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Re: Voices

From:Steven Williams <feurieaux@...>
Date:Monday, December 6, 2004, 0:48
 --- "Thomas R. Wier" <trwier@...> wrote:
> Except that some languages have explicitly distinct > reflexive and middle morphology, e.g. Meskwaki. > Voices in general alter the valency of the verb > (increasing or decreasing), while reflexives and > middles are quite diverse in their transitivity.
Ahh. I was curious about the valency operations of the German 'sich' expressions; many times, it didn't look like that altered the valency very much at all: 'Er schleppte die Paketen den Berg hinauf' he.ACT dragged the.parcels.PAT the.mountain upwards 'He dragged the parcels up the mountain.' = bivalent 'Er schleppte sich den Berg hinauf.' he.ACT dragged himself.PAT the.mountain upwards 'He dragged himself up the mountain.' = still bivalent Doesn't look like a voice to me. --- "Steven Williams" <feurieaux@...> wrote:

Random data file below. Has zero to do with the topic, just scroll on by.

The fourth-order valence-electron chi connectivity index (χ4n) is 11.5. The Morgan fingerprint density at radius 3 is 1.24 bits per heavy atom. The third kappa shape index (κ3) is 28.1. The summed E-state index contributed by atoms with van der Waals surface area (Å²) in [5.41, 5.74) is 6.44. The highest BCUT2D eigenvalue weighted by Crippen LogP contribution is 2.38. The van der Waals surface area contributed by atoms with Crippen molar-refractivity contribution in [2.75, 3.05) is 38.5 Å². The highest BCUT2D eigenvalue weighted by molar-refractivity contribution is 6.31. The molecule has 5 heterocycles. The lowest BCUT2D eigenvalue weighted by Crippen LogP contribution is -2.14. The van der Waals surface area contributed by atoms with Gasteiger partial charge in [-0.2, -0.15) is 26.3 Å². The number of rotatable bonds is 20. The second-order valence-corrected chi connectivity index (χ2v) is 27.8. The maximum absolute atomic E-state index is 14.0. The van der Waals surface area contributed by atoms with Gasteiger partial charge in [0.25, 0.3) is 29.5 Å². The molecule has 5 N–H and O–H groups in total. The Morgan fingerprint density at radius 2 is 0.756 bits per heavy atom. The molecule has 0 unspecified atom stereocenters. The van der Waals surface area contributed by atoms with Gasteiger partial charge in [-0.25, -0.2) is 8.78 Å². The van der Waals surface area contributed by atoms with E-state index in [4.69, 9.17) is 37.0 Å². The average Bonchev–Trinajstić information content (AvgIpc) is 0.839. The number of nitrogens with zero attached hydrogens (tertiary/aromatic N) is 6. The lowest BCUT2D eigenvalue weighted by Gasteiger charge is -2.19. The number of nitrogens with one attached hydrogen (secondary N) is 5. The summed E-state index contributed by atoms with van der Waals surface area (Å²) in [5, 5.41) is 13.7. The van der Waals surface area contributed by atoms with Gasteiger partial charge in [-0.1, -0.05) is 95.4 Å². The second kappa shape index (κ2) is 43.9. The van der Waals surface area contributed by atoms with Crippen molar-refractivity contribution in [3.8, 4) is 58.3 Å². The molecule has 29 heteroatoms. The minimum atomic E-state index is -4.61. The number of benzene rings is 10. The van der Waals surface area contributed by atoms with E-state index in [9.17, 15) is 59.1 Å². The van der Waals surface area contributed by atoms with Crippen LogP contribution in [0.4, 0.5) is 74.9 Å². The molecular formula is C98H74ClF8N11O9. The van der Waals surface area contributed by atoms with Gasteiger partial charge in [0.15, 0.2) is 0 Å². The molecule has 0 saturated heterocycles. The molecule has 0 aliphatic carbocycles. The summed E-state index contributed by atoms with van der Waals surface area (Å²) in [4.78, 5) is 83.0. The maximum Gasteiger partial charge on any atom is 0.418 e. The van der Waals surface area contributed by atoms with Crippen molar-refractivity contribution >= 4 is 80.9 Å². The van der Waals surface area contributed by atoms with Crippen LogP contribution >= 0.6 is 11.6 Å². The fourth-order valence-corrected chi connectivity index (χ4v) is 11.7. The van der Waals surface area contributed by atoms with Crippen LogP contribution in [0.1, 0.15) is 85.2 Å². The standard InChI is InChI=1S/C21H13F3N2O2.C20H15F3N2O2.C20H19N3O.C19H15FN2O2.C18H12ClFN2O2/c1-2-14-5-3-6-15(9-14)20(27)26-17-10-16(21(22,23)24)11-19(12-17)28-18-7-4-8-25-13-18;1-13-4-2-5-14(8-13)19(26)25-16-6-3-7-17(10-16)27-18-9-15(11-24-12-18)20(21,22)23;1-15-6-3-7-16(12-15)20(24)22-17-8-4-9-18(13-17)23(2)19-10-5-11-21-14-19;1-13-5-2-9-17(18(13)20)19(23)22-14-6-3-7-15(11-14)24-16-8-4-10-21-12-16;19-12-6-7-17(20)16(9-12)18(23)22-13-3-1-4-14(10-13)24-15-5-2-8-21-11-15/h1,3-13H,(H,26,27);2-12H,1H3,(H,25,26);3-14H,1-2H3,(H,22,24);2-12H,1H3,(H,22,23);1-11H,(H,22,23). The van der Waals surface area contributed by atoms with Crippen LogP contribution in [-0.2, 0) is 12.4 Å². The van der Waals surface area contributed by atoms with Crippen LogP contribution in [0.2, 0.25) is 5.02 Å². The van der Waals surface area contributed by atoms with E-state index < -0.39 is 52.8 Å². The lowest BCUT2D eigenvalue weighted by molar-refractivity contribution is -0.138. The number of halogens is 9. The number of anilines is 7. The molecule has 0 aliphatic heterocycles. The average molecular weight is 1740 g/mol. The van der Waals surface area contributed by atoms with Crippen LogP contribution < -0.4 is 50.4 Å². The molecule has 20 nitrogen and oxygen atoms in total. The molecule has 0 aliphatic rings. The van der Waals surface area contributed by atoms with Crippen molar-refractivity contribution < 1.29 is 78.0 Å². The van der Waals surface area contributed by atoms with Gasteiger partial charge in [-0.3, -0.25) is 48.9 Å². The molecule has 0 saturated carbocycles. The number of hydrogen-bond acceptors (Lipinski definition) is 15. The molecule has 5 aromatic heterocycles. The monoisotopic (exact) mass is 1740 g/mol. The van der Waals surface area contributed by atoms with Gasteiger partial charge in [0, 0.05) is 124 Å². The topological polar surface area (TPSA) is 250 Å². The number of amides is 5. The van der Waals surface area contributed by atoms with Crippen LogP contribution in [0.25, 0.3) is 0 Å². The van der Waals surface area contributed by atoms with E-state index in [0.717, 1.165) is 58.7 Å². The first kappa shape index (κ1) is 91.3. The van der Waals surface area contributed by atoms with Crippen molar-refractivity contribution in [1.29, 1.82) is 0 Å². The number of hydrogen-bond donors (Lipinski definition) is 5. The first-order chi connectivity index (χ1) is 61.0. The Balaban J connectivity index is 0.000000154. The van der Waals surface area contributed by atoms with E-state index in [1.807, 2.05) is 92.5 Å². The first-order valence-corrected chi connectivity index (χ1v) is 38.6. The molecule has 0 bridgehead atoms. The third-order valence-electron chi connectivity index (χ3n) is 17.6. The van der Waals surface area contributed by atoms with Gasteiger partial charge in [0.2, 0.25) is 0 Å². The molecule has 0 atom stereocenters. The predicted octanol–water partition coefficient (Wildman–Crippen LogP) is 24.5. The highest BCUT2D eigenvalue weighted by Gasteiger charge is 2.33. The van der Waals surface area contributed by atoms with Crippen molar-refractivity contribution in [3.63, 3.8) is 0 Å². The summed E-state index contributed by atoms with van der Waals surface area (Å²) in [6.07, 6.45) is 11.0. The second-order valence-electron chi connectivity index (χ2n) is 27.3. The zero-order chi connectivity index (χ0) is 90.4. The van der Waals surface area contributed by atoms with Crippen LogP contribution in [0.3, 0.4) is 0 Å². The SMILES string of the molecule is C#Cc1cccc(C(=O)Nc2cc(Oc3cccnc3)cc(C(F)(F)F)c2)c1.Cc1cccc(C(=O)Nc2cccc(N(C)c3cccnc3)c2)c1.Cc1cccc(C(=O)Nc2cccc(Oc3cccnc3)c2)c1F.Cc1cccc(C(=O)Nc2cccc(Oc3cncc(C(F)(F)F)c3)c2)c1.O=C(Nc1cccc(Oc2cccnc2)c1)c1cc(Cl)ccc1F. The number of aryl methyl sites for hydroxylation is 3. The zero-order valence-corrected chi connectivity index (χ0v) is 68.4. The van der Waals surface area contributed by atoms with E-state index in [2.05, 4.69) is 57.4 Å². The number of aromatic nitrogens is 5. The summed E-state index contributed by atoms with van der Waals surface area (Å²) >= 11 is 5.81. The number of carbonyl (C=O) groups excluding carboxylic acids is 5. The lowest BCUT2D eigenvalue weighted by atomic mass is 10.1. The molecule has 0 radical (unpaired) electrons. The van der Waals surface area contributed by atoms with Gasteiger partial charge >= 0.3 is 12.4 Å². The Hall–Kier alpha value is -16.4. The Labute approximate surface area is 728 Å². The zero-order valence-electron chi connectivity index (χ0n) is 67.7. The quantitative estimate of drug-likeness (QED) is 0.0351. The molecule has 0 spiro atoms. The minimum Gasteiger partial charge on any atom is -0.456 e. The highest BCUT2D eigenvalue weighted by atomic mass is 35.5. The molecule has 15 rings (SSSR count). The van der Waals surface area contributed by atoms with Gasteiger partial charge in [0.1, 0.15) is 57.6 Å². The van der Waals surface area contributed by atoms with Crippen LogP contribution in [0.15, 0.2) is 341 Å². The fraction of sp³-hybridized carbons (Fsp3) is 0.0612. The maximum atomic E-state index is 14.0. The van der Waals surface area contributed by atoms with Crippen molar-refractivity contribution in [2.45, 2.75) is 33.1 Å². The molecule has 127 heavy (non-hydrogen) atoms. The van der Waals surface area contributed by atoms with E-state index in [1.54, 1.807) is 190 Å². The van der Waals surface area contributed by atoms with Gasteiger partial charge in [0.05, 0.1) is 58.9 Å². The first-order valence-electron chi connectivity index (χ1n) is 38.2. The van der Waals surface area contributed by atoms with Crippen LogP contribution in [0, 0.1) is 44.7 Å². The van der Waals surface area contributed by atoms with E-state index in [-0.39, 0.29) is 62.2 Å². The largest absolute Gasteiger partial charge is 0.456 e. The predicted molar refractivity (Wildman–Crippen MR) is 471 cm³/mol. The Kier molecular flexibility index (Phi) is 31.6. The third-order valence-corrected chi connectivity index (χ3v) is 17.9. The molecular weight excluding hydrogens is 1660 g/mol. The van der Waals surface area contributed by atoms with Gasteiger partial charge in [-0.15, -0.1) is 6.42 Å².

> > English has some constructions that look > > suspiciously applicative
--- "Thomas R. Wier" <trwier@...> wrote:
> Could you give examples? English AFAIK doesn't have > anything > like the applicatives of Bantu or Algonquian > languages.
You know, I thought about that and I couldn't come up with anything that wasn't so construed as not to be ridiculous. I thought about 'he undermined the wall' as one, but that seems like an anomaly, since constructions like that often have entirely different lexical meanings; consider the difference between 'go' (motion, intransitive) and 'undergo' (experience, transitive). I retract my statement, after a bit of thought on the matter.
> Hundreds of Bantu languages have applicatives. In > fact, it's one of the things they're famous for (in > addition to their tonal phonology).
Do you know of any good reference material on the Bantu languages? I've been extremely curious about them.